Guderian and Synchronization

by Capt William S. Jesson

In his March article on synchronization, Maj McKenzie suggested that effective implementation of the principles of maneuver warfare doctrine requires reliance on “a body of techniques and procedures grouped under the umbrella heading of synchronization….” Below is a sampling of initial reactions. In addition, the editorial board is now considering three lengthy manuscripts prompted by the article, which obviously touched a sensitive and important point. Look for more on the “Synchronization Debate” in future issues.

Maj Kenneth F. McKenzie’s article “Fighting in the Real World” (MCG, Mar94) deserves high praise for attempting to work the broad, generally agreed upon, conceptual ideas of FMFM 1 into what will be vigorously debated procedures/techniques for use in the “Real World.” I bought the author’s logic on most points, however, I take exception to his statement that Guderian‘s XIX Corps attack at Sedan was an example of synchronization. I wish to offer a brief historical description of the 1940 campaign and make some conclusions on the issue of synchronization.

The breakthrough at Sedan can be analyzed at two levels. At the operational level, the attack through the Ardennes by Army Group A and XIX Corps was the main effort, although deceptively cloaked at the time. This is an example of synchronization when it is taken in context with the noisy, attention-grabbing secondary attack conducted through the low countries by Army Group B. However, the tactical conduct of the Meuse crossing and the follow-on actions of XIX Corps do not fit the synchronization paradigm.

An infantry regiment of the 1st Panzer Division attacked across the Meuse, near Sedan, without artillery or most of its engineer support. Ground combat support was delayed due to traffic congestion along the Ardennes corridor. Only massive Luftwaffe support silenced the French guns covering the crossing points and enabled an infantry assault to gain the high ground. The German infantry boldly continued the advance at night to enlarge the bridgehead without armor, artillery, or antitank gun support. This opportunistic stroke preempted the effectiveness of the next day’s counterattacks and opened the road to the channel ports. Would this fleeting opportunity have been lost if the crossing attacks were delayed to organize a combined arms attack that met the prerequisites of synchronization?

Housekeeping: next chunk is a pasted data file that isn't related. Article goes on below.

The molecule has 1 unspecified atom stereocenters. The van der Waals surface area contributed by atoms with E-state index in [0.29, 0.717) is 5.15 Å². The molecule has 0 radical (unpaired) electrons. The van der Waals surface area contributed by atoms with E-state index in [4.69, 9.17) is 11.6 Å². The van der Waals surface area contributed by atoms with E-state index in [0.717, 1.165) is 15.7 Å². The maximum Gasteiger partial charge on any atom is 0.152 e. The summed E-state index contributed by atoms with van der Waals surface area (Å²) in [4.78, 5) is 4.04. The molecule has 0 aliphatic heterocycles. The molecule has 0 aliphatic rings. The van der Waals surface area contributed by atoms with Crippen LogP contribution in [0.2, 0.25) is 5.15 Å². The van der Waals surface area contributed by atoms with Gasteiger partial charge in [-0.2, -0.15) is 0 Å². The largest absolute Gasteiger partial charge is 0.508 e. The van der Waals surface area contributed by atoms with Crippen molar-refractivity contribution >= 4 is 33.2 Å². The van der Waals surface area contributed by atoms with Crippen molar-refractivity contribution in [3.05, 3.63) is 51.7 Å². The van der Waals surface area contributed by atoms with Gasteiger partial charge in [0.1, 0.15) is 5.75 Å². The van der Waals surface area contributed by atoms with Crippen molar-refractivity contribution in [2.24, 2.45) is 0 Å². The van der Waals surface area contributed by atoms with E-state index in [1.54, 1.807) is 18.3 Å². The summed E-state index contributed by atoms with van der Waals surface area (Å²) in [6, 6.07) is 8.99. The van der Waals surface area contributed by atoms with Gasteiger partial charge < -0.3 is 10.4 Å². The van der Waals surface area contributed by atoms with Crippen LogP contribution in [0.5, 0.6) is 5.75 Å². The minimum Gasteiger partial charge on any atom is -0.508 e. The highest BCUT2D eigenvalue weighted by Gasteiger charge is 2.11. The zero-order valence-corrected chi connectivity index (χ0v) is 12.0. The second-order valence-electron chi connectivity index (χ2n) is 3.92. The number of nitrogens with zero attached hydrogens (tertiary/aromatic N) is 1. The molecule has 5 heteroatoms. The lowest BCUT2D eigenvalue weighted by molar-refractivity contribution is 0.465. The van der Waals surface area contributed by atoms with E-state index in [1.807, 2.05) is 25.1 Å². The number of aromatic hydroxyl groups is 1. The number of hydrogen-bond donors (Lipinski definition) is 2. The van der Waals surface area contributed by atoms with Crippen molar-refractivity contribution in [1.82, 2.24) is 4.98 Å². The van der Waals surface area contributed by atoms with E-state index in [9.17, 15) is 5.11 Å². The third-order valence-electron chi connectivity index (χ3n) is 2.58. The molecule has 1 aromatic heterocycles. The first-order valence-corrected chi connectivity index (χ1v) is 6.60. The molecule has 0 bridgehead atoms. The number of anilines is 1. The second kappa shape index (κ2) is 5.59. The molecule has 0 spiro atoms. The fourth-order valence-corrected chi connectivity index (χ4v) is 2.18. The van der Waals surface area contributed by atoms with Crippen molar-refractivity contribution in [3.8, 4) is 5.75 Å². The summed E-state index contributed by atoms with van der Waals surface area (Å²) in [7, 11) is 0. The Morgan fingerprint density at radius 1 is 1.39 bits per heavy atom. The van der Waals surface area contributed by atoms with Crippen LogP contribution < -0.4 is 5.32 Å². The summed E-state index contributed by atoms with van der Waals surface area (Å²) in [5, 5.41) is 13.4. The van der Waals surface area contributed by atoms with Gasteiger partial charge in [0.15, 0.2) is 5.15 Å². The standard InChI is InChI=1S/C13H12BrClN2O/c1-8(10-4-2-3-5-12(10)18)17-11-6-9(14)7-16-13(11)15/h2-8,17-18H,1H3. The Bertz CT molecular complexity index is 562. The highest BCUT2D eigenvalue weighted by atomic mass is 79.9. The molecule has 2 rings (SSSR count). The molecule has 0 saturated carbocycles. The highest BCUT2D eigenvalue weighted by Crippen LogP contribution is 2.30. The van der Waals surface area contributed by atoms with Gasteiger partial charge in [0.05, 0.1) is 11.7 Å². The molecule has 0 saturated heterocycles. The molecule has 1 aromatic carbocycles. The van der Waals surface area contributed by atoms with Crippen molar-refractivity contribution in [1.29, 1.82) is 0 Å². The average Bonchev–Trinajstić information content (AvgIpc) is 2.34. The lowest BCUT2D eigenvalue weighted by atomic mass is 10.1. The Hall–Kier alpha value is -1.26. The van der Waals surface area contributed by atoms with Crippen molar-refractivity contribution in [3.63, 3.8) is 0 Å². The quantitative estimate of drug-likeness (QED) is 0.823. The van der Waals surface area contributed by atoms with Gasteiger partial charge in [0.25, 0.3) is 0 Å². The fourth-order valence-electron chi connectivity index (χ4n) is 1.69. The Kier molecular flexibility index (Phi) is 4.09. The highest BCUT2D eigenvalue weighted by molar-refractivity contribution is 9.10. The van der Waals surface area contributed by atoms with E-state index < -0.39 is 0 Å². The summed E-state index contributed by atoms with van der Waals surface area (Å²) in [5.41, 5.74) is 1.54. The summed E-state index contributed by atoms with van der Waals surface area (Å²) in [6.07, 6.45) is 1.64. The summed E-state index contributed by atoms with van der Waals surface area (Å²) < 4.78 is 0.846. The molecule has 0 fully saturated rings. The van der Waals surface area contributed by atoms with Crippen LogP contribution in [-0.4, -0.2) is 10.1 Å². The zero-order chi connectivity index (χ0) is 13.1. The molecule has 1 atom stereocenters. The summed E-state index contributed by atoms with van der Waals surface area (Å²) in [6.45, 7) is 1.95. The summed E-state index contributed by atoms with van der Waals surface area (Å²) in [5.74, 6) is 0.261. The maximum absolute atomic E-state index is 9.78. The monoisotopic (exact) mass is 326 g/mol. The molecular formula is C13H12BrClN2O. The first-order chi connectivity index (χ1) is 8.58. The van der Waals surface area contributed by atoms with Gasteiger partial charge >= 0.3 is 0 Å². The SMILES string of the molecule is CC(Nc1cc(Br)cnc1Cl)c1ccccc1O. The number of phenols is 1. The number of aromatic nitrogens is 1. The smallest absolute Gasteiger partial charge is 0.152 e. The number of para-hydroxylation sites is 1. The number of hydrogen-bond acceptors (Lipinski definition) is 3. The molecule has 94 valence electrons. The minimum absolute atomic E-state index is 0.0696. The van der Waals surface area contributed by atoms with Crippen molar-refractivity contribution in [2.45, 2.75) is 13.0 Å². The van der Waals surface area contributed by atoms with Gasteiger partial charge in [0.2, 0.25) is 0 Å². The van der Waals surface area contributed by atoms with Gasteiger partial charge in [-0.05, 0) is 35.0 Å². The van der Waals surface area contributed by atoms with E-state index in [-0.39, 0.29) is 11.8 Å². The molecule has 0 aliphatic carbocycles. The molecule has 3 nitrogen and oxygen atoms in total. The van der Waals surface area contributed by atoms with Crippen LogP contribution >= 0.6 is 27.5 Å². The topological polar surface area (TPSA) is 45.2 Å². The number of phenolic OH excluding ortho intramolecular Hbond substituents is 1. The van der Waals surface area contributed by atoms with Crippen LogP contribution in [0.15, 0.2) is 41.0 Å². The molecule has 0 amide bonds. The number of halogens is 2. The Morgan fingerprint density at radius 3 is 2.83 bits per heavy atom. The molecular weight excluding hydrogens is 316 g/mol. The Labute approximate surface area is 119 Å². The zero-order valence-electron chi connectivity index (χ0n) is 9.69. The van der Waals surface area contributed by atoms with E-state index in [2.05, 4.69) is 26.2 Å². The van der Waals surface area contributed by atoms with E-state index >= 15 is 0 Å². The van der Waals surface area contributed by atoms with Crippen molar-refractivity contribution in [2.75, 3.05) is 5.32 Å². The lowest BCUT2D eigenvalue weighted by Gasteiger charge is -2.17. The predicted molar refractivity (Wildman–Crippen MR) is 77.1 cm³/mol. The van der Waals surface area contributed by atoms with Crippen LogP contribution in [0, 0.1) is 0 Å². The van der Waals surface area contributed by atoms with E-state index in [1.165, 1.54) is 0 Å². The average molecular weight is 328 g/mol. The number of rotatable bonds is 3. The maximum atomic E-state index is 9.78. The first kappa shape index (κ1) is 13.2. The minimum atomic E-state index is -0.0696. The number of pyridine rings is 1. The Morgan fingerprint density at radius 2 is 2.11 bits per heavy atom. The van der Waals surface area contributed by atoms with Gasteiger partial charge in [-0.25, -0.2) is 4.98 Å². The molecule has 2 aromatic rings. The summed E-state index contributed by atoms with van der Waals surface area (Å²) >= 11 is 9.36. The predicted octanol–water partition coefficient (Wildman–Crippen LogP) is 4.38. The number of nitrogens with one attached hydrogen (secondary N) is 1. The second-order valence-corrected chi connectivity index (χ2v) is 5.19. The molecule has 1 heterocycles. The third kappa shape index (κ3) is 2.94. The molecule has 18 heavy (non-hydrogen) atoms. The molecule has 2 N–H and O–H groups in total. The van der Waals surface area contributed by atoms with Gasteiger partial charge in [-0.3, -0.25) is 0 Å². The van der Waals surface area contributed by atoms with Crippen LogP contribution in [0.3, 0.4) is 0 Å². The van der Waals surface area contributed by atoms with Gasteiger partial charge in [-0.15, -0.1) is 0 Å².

On their march to the sea Guderian‘s units formed combined arms teams to defeat piecemeal French counterattacks (battlefield activities). As the tank-infantry teams were outpacing their competitors in a risky advance behind enemy lines, Guderian had to fend off (in somewhat of a disobedient manner) numerous attempts from Army Group A (von Rundstedt) to slow the advance. This loss of “nerve” at higher headquarters was really a conservative tendency to grasp at synchronization in order to deal with the increasing level of uncertainty that was caused as lines of communication lengthened.

As XIX Corps neared the channel ports from the south, von Brauchitsch, Commander in Chief of the Army, transferred Guderian‘s Corps to Army Group B, which was nearing the coast from the east. This would have synchronized the pincers around the Allied pocket. However, Hitler, who was visiting von Rundstedt’s headquarters, countermanded this order. Von Rundstedt then ordered the panzers halted under Hitler’s authority. XIX Corps was unleashed 2 days later with Army Group A regrouped and in a better position to orchestrate the effort. This critical 2-day delay enabled the miracle of Dunkirk.

The cautious von Rundstedt, focused on synchronization within his own command, sought to protect his flanks, rear, and resources (XIX Corps) from the Allies and other friendly commands without grasping the opportunity presented the organization as a whole. His influence may have clinched Hitler’s decision to switch the effort to Air Marshal Goring’s Luftwaffe at Dunkirk. Hitler and Goring have received the preponderance of blame for a decision that was made against a backdrop of disunity among Army leaders. Would an intelligence preparation of the battlefield (IPB) process have modified the behavior of the Army Group A commander?

I see the debate on synchronization as the “intellectual tension” Maj McKenzie describes. I think it can be characterized as tension between decentralization and centralization at various levels of command. Decentralized control allows such brilliant tactical and operational maneuver as was displayed at the Meuse crossing and the race to the sea. Centralized control is necessary for obedient and unified application of force, which was demonstrated successfully by the use of close air support during the Meuse crossing, but was unattainable at the strategic command level as envelopment pincers closed in on the Dunkirk pocket. Only a vibrant and trust-filled culture can enable an organization to maker proper judgments on decentralization/centralization issues when the chaos of war distorts the “real” situation. Synchronization is a tool for centralized control that is especially useful in staff planning and can be used within the dynamics of a campaign only when necessitated by external factors (exploiting enemy weaknesses, battlefield opportunities, etc.). Synchronization used as a tool to comfort internal phobias and appease internal political pressures will erode the potential effectiveness of maneuver warfare doctrine.